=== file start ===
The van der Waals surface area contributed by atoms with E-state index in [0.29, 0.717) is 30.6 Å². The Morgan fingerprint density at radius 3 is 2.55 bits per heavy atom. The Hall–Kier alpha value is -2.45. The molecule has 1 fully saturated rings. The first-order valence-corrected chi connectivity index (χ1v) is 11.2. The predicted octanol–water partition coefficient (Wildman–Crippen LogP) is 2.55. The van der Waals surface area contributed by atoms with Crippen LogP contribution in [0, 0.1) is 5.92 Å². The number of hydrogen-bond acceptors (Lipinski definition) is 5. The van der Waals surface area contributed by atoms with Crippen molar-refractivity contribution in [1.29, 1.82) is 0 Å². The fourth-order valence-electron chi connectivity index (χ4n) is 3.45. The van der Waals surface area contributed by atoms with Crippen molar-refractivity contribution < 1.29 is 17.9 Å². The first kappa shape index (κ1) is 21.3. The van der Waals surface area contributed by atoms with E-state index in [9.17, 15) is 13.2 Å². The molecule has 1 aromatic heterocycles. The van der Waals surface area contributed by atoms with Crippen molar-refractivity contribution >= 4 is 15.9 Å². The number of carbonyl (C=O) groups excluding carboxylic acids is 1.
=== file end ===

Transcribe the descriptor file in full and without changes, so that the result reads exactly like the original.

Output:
The van der Waals surface area contributed by atoms with E-state index in [0.29, 0.717) is 30.6 Å². The Morgan fingerprint density at radius 3 is 2.55 bits per heavy atom. The Hall–Kier alpha value is -2.45. The molecule has 1 fully saturated rings. The first-order valence-corrected chi connectivity index (χ1v) is 11.2. The predicted octanol–water partition coefficient (Wildman–Crippen LogP) is 2.55. The van der Waals surface area contributed by atoms with Crippen LogP contribution in [0, 0.1) is 5.92 Å². The number of hydrogen-bond acceptors (Lipinski definition) is 5. The van der Waals surface area contributed by atoms with Crippen molar-refractivity contribution in [1.29, 1.82) is 0 Å². The fourth-order valence-electron chi connectivity index (χ4n) is 3.45. The van der Waals surface area contributed by atoms with Crippen molar-refractivity contribution < 1.29 is 17.9 Å². The first kappa shape index (κ1) is 21.3. The van der Waals surface area contributed by atoms with E-state index in [9.17, 15) is 13.2 Å². The molecule has 1 aromatic heterocycles. The van der Waals surface area contributed by atoms with Crippen molar-refractivity contribution >= 4 is 15.9 Å². The number of carbonyl (C=O) groups excluding carboxylic acids is 1.